Living Mild Climate or Maintain a Battery
Host: Robert, what issues come up with car batteries? We’re approaching winter. Right now, as we’re recording this, it’s mid-November, moving into the winter season. Is that a particularly tough time for batteries, or should people come in and start thinking about batteries? What do we find, based on your experience, people should do at this time of year?
Robert: What people should do is, when they get their oil change, ask and make sure that they’re checking the battery. The reason why is because every, let’s say, fall, spring, those are the times where the temperature is moderate, let’s say, it’s not too hot, not too cold, batteries are gonna last a good long time. It’s the extreme temperatures in either direction that cause batteries to fail.
Host: Heat of the summer, cold in the winter, both of those could trigger batteries to go bad?
Robert: They prematurely wear them. So, if you had a temperature of 75 degrees and you left your battery constantly in 75 degrees, it would last a heck of a lot longer.
Host: But that never happens.
Robert: But that never happens, of course not, because inside the engine compartment, it gets to, you know, 150 degrees.
Host: Sure, sure.
Robert: It’s hot. It’s hot in there.
Host: And also freezing at night.
Robert: Freezing at night, yeah, cold temperatures. That’s why, if you ever go to start your car in the morning and it doesn’t seem to crank over or make the roar-roar-roar, if it doesn’t do that fast, then that means your battery is slowly going out. That’s a telltale indication that that battery is going out.
Host: It just doesn’t have the cranking power that it once did.
Host: Okay, so how is the battery checked? Someone comes in at Doctor of Motors, and you do an oil change, they see the indicator in the dash, or they’re thinking, “Well, I just got an e-mail notice from Doctor of Motors that it’s time to change the oil.”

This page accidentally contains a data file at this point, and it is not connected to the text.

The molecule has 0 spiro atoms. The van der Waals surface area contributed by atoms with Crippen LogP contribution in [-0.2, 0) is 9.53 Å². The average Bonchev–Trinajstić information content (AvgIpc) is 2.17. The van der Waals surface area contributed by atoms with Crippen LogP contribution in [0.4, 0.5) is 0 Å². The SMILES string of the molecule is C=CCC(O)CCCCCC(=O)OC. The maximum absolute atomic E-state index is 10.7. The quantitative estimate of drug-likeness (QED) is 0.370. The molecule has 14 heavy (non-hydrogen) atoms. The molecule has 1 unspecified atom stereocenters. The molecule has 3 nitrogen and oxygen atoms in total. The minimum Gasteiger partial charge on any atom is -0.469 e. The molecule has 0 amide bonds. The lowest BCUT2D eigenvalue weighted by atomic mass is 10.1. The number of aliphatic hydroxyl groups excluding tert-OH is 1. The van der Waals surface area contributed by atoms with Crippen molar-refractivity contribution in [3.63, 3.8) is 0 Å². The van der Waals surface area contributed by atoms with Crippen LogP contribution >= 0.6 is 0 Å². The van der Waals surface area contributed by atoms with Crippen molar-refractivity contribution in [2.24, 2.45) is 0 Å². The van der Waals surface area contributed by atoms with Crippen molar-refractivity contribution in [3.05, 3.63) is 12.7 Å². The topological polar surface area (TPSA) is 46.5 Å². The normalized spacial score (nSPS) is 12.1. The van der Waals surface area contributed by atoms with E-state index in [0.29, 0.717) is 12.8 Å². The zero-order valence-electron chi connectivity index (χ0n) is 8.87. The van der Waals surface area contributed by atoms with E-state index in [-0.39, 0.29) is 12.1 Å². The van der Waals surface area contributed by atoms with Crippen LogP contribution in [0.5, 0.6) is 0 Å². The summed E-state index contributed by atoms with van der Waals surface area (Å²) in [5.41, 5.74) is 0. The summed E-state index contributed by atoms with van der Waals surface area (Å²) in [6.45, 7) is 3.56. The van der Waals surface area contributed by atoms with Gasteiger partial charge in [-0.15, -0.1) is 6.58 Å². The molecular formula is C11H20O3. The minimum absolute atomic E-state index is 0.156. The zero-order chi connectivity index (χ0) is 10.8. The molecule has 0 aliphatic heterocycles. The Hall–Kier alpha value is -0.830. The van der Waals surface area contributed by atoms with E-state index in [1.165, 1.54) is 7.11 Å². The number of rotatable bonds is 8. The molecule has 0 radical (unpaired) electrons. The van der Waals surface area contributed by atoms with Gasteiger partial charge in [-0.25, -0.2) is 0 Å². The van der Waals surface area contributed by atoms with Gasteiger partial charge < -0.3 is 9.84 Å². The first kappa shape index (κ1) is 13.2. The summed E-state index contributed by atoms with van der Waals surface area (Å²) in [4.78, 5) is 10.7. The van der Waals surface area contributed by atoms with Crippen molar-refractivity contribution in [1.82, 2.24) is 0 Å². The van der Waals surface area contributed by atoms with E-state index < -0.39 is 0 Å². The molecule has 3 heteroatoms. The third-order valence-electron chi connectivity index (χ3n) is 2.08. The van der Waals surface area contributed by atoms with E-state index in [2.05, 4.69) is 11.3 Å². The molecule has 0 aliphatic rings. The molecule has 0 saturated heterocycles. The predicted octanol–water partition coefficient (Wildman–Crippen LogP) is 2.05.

What’s involved with checking the battery? I mean, are we actually hooking some sort of tool or device to the battery to check it, or is it a visual inspection, or both? How does it work, actually?
Robert: It’s both. If we see any corrosion around your battery terminals, that’s an indication of metal deteriorating, electricity problems. If you ever have a computer problem, it all can lead back to your battery having bad terminal connections. Electricity does not like to fight. It likes to move smoothly.
Host: A nice flow.
Robert: A nice flow. And if it doesn’t have that flow, it creates heat. And as we all know, anything electronic doesn’t like heat.
Host: Right. So you’re driving the vehicle and you see something strange happening with your lights, or controls, or other aspects of the electronics, it could actually just be a battery terminal problem, or a battery problem, or maybe even the battery not being charged properly by the alternator.
Robert: Correct. If you’re already noticing a problem as you’re driving, then the problem’s been there for a very long time and it’s doing damage, if the damage isn’t already done.
Host: So, you need to get in straightaway?
Robert: You need to get it in straightaway. But when you get a battery test, there’s a couple of ways to do that test. There’s the quickie little simple test, which you could probably get at any AutoZone. It’s a quick test. It’s not gonna be as definitive as when you go into the auto mechanic at Doctor of Motors or an auto repair shop and they put on a tester, and they can actually test the grounds for the whole system.